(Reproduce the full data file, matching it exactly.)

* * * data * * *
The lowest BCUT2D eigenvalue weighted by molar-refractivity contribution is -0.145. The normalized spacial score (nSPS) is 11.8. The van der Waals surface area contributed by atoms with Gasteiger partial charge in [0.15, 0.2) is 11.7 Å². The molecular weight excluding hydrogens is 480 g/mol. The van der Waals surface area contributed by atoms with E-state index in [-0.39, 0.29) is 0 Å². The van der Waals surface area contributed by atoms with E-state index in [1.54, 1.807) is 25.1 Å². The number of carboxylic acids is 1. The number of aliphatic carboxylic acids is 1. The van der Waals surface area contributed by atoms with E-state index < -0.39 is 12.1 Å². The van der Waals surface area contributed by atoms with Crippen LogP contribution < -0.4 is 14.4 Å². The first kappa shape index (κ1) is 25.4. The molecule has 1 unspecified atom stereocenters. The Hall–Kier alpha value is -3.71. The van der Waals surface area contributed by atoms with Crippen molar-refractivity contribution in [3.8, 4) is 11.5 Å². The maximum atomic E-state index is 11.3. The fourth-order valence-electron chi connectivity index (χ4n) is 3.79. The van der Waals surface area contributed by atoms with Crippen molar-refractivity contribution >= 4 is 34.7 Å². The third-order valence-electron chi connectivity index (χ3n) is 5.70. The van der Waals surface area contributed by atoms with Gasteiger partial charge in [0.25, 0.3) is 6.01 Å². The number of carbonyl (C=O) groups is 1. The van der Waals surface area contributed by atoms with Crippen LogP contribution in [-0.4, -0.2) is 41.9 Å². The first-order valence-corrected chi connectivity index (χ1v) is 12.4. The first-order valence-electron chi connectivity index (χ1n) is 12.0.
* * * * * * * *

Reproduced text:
The lowest BCUT2D eigenvalue weighted by molar-refractivity contribution is -0.145. The normalized spacial score (nSPS) is 11.8. The van der Waals surface area contributed by atoms with Gasteiger partial charge in [0.15, 0.2) is 11.7 Å². The molecular weight excluding hydrogens is 480 g/mol. The van der Waals surface area contributed by atoms with E-state index in [-0.39, 0.29) is 0 Å². The van der Waals surface area contributed by atoms with E-state index in [1.54, 1.807) is 25.1 Å². The number of carboxylic acids is 1. The number of aliphatic carboxylic acids is 1. The van der Waals surface area contributed by atoms with E-state index < -0.39 is 12.1 Å². The van der Waals surface area contributed by atoms with Crippen LogP contribution < -0.4 is 14.4 Å². The first kappa shape index (κ1) is 25.4. The molecule has 1 unspecified atom stereocenters. The Hall–Kier alpha value is -3.71. The van der Waals surface area contributed by atoms with Crippen molar-refractivity contribution in [3.8, 4) is 11.5 Å². The maximum atomic E-state index is 11.3. The fourth-order valence-electron chi connectivity index (χ4n) is 3.79. The van der Waals surface area contributed by atoms with Crippen molar-refractivity contribution >= 4 is 34.7 Å². The third-order valence-electron chi connectivity index (χ3n) is 5.70. The van der Waals surface area contributed by atoms with Gasteiger partial charge in [0.25, 0.3) is 6.01 Å². The number of carbonyl (C=O) groups is 1. The van der Waals surface area contributed by atoms with Crippen LogP contribution in [-0.4, -0.2) is 41.9 Å². The first-order valence-corrected chi connectivity index (χ1v) is 12.4. The first-order valence-electron chi connectivity index (χ1n) is 12.0.